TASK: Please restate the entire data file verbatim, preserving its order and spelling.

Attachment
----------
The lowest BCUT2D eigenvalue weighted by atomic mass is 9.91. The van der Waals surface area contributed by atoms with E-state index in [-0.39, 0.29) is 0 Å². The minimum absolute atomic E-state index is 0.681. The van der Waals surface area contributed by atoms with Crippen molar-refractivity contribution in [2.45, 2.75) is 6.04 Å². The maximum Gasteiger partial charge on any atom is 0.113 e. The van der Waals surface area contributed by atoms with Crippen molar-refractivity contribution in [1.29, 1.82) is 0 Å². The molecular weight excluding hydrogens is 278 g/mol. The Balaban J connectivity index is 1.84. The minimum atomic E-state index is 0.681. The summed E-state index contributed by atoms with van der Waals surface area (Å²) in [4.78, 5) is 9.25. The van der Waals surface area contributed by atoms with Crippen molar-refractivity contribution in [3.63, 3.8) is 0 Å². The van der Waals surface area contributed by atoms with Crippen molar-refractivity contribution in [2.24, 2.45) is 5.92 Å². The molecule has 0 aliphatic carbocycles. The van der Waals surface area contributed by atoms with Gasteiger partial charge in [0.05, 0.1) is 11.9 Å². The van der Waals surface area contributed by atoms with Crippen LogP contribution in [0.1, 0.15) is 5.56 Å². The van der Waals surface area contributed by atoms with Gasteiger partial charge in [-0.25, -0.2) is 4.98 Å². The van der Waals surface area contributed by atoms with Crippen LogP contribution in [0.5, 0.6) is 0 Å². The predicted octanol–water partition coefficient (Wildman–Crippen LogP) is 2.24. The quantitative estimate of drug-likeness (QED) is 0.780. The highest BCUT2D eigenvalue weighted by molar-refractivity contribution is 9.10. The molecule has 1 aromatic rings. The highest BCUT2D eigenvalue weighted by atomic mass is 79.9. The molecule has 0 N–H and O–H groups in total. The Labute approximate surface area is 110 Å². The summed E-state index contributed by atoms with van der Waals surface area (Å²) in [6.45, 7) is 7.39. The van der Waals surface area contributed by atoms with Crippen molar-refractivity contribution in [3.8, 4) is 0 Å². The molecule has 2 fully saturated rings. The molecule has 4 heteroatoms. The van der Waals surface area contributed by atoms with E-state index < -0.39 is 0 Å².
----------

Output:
The lowest BCUT2D eigenvalue weighted by atomic mass is 9.91. The van der Waals surface area contributed by atoms with E-state index in [-0.39, 0.29) is 0 Å². The minimum absolute atomic E-state index is 0.681. The van der Waals surface area contributed by atoms with Crippen molar-refractivity contribution in [2.45, 2.75) is 6.04 Å². The maximum Gasteiger partial charge on any atom is 0.113 e. The van der Waals surface area contributed by atoms with Crippen molar-refractivity contribution in [1.29, 1.82) is 0 Å². The molecular weight excluding hydrogens is 278 g/mol. The Balaban J connectivity index is 1.84. The minimum atomic E-state index is 0.681. The summed E-state index contributed by atoms with van der Waals surface area (Å²) in [4.78, 5) is 9.25. The van der Waals surface area contributed by atoms with Crippen molar-refractivity contribution in [3.63, 3.8) is 0 Å². The van der Waals surface area contributed by atoms with Crippen molar-refractivity contribution in [2.24, 2.45) is 5.92 Å². The molecule has 0 aliphatic carbocycles. The van der Waals surface area contributed by atoms with Gasteiger partial charge in [0.05, 0.1) is 11.9 Å². The van der Waals surface area contributed by atoms with Crippen LogP contribution in [0.1, 0.15) is 5.56 Å². The van der Waals surface area contributed by atoms with Gasteiger partial charge in [-0.25, -0.2) is 4.98 Å². The van der Waals surface area contributed by atoms with Crippen LogP contribution in [0.5, 0.6) is 0 Å². The predicted octanol–water partition coefficient (Wildman–Crippen LogP) is 2.24. The quantitative estimate of drug-likeness (QED) is 0.780. The highest BCUT2D eigenvalue weighted by molar-refractivity contribution is 9.10. The molecule has 1 aromatic rings. The highest BCUT2D eigenvalue weighted by atomic mass is 79.9. The molecule has 0 N–H and O–H groups in total. The Labute approximate surface area is 110 Å². The summed E-state index contributed by atoms with van der Waals surface area (Å²) in [6.45, 7) is 7.39. The van der Waals surface area contributed by atoms with Crippen molar-refractivity contribution in [3.8, 4) is 0 Å². The molecule has 2 fully saturated rings. The molecule has 4 heteroatoms. The van der Waals surface area contributed by atoms with E-state index < -0.39 is 0 Å².